OK, I agree, but are you going to contend that an object travels faster that c? The point I was making was that Einstein Velocity Addition applies. I didn't want to get into a discussion of whether or not gravity is a force or a curvature of spacetime since the end result is the same.

phinds said:
OK, I agree, but are you going to contend that an object travels faster that c?
Not in a local inertial frame.

phinds said:
The point I was making was that Einstein Velocity Addition applies.
How exactly?

A.T. said:
Not in a local inertial frame.How exactly?

I guess I don't know, I'm just confident that you can't exceed c.

I do know that the acceleration due to gravity at the EH of a BH is c, which is why even light can't escape, so it would seem that the acceleration inside the EH would be even more, but what I have read is that inside the EH, things become time-like instead of space-like so that seems to be the difference. Still, I don't think that applies here.

I thought about this after logging off last night and realized that the whole discussion is moot anyway. "Terminal velocity" in the sense being discussed here is a ballistic velocity. Take an airless huge planet, oven a solar mass planet (but not a black hole) and shoot a gun directly away from the center of mass of the object. The terminal velocity of any object falling back is the same as the escape velocity of the bullet, even if that velocity is an appreciable fraction of c (that is, a "relativistic velocity") but it is not possible for a bullet to reach c, so it is not possible for a free falling object to reach c (again, ignoring black holes)

EDIT: OOPS .. I didn't see 256bits post. He beat me to it.

kubaanglin said:
If an object is dropped in a hypothetical infinitely long vacuum tube, will it reach a terminal velocity?

Infinitely long means anything that could affect the object is infinitely far away from it, thus exerting no influence on the object, hence the object's velocity won't change at all.

If you still want the object to be subject to something affecting its velocity in the infinitely long tube, you will need to specify exactly what influence it is.

ComplexVar89
It is a bit disappointing that no one gave the correct answer, but instead people got distracted by the possibility of Relativity playing a role. Relativity doesn't apply here except if the object falling toward is really massive and dense (like a black hole).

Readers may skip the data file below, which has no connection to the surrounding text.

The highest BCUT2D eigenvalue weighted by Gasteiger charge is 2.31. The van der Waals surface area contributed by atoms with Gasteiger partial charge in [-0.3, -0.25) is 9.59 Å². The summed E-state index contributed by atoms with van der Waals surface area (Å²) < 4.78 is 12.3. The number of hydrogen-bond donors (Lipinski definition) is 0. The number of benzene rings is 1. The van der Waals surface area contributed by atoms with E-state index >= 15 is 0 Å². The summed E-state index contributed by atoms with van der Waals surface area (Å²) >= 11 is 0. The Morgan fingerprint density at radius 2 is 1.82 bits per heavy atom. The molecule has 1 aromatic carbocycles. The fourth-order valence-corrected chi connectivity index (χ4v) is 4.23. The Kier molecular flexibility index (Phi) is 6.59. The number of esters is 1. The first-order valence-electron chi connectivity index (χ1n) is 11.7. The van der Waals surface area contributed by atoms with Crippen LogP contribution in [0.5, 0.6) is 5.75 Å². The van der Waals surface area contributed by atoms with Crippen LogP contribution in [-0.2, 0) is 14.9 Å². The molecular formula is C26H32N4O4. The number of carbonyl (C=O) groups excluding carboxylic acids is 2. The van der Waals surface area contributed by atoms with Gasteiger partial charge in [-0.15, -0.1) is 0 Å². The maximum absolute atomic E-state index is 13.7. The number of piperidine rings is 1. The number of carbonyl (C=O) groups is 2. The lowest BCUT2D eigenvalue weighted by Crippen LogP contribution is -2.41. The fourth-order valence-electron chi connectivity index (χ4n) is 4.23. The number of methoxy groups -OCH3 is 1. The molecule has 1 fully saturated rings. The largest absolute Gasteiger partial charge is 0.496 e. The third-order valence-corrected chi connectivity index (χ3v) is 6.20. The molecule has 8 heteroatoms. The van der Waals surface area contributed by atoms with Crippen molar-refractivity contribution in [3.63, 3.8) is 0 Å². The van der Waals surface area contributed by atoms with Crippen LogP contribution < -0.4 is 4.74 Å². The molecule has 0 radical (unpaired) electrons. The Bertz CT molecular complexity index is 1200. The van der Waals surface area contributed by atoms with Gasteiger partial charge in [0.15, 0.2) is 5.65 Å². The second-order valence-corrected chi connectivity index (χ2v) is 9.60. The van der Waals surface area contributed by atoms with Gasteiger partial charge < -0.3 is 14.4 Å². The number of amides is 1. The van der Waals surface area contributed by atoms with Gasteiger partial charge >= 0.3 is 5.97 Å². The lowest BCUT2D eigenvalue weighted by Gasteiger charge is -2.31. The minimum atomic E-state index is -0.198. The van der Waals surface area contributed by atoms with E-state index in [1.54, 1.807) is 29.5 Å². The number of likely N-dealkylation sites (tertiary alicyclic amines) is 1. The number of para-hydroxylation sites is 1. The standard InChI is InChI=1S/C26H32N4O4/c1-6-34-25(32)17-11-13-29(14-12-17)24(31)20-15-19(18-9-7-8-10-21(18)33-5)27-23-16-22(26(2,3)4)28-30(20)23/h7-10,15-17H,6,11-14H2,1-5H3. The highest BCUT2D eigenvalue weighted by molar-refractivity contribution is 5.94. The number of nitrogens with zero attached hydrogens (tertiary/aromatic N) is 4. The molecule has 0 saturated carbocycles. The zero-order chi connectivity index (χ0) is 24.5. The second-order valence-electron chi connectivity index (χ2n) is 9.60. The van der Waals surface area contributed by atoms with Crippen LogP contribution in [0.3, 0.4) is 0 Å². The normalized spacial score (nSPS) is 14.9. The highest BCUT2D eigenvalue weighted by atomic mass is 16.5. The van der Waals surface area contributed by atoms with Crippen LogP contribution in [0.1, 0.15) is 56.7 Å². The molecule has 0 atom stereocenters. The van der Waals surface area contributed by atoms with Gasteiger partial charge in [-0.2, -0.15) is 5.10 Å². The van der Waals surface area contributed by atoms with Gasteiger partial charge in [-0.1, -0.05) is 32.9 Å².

The object falling accelerates until impact, reaching a specific speed: escape speed (velocity).

russ_watters said:
instead people got distracted by the possibility of Relativity playing a role.

russ_watters said:
The object falling accelerates until impact, reaching a specific speed: escape speed (velocity).
And what is the maximally possible escape speed, according to Newton?

A.T. said:
Yes; that was his guess at an answer. It wasn't going down the right path.
And what is the maximally possible escape speed, according to Newton?
Depends: are we talking about real objects(among other framing issues)? I think we should be. But either way, "escape speed" is the core issue here, not relativity's limit on escape speed.

A.T. said:
And what is the maximally possible escape speed, according to Newton?
russ_watters said:
Depends: are we talking about real objects(among other framing issues)?
All objects consistent with Newtonian mechanics. Also note that nothing in the OP states that the fall ends at the surface of a spherical mass.

Then there is an additional potentional framing issue with the op in that s/he may be trying to say the object falls for an infinite distance. But eventually you have to hit what you are falling toward.

Fixing the framing (implied or not) of the question is an important part of answering it.

An infinitely long tube has as much mass in front as behind and no net gravitational attraction. OP mistakes the size of infinite.

russ_watters said:
But eventually you have to hit what you are falling toward.
Not if it has a hole. So is there anything in Newtonian mechanics, that restricts escape speeds to a finite value?

A.T. said:
Not if it has a hole.
That's enough with the games, A.T.

This is the OP's thread and regardless of where he wants to go with it AFTER learning how escape speed works, the point is that none of those other potential alternate scenarios can be discussed until AFTER escape velocity is introduced.

At this point it would be best if we allow the OP to catch up and see where he wants to go.

russ_watters said:
It is a bit disappointing that no one gave the correct answer, but instead people got distracted by the possibility of Relativity playing a role. Relativity doesn't apply here except if the object falling toward is really massive and dense (like a black hole).

The object falling accelerates until impact, reaching a specific speed: escape speed (velocity).

I guess you missed post #11, yes?

There is no terminal velocity for an object in a vacuum.

When an object which is falling under the influence of gravity or subject to some other constant driving force is subject to a resistance or drag force which increases with velocity, it will ultimately reach a maximum velocity where the drag force equals the driving force. This final, constant velocity of motion is called a "terminal velocity"

http://hyperphysics.phy-astr.gsu.edu/hbase/airfri2.html

During the fall, there is no point at which the velocity is constant.

I don't think we get to redefine what terminal velocity means.

TumblingDice
Jimmy said:
There is no terminal velocity for an object in a vacuum.

http://hyperphysics.phy-astr.gsu.edu/hbase/airfri2.html

During the fall, there is no point at which the velocity is constant.

I don't think we get to redefine what terminal velocity means.

You are right about the velocity constantly changing but you are missing the point. The terminal velocity is the FINAL velocity in this case and it is the "escape velocity". Do you not agree w/ my post #11 ?